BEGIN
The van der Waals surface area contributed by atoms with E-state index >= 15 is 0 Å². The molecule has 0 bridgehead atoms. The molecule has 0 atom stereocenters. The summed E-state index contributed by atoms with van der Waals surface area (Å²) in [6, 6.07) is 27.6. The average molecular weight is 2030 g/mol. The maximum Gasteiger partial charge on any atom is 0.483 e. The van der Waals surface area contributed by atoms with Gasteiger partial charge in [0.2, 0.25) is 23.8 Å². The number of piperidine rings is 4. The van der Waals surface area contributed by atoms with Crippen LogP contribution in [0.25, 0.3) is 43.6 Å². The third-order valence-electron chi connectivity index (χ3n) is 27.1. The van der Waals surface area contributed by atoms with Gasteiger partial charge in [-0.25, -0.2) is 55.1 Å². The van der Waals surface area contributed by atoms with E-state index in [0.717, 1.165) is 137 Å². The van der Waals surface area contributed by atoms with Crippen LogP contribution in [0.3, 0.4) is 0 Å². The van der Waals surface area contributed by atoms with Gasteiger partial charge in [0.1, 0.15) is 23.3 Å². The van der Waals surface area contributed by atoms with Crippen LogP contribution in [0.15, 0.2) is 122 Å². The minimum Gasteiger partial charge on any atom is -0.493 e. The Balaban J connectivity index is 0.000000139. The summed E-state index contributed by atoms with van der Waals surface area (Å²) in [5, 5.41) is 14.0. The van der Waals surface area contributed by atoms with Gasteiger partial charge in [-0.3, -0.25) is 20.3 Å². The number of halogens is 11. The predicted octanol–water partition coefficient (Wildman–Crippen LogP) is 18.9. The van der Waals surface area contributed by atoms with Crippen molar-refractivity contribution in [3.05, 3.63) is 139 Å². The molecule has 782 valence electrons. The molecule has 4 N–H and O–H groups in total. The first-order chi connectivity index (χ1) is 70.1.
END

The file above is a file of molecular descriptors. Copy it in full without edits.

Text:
The van der Waals surface area contributed by atoms with E-state index >= 15 is 0 Å². The molecule has 0 bridgehead atoms. The molecule has 0 atom stereocenters. The summed E-state index contributed by atoms with van der Waals surface area (Å²) in [6, 6.07) is 27.6. The average molecular weight is 2030 g/mol. The maximum Gasteiger partial charge on any atom is 0.483 e. The van der Waals surface area contributed by atoms with Gasteiger partial charge in [0.2, 0.25) is 23.8 Å². The number of piperidine rings is 4. The van der Waals surface area contributed by atoms with Crippen LogP contribution in [0.25, 0.3) is 43.6 Å². The third-order valence-electron chi connectivity index (χ3n) is 27.1. The van der Waals surface area contributed by atoms with Gasteiger partial charge in [-0.25, -0.2) is 55.1 Å². The van der Waals surface area contributed by atoms with E-state index in [0.717, 1.165) is 137 Å². The van der Waals surface area contributed by atoms with Crippen LogP contribution in [0.3, 0.4) is 0 Å². The van der Waals surface area contributed by atoms with Gasteiger partial charge in [0.1, 0.15) is 23.3 Å². The van der Waals surface area contributed by atoms with Crippen LogP contribution in [0.15, 0.2) is 122 Å². The minimum Gasteiger partial charge on any atom is -0.493 e. The Balaban J connectivity index is 0.000000139. The summed E-state index contributed by atoms with van der Waals surface area (Å²) in [5, 5.41) is 14.0. The van der Waals surface area contributed by atoms with Gasteiger partial charge in [-0.3, -0.25) is 20.3 Å². The number of halogens is 11. The predicted octanol–water partition coefficient (Wildman–Crippen LogP) is 18.9. The van der Waals surface area contributed by atoms with Crippen molar-refractivity contribution in [3.05, 3.63) is 139 Å². The molecule has 782 valence electrons. The molecule has 4 N–H and O–H groups in total. The first-order chi connectivity index (χ1) is 70.1.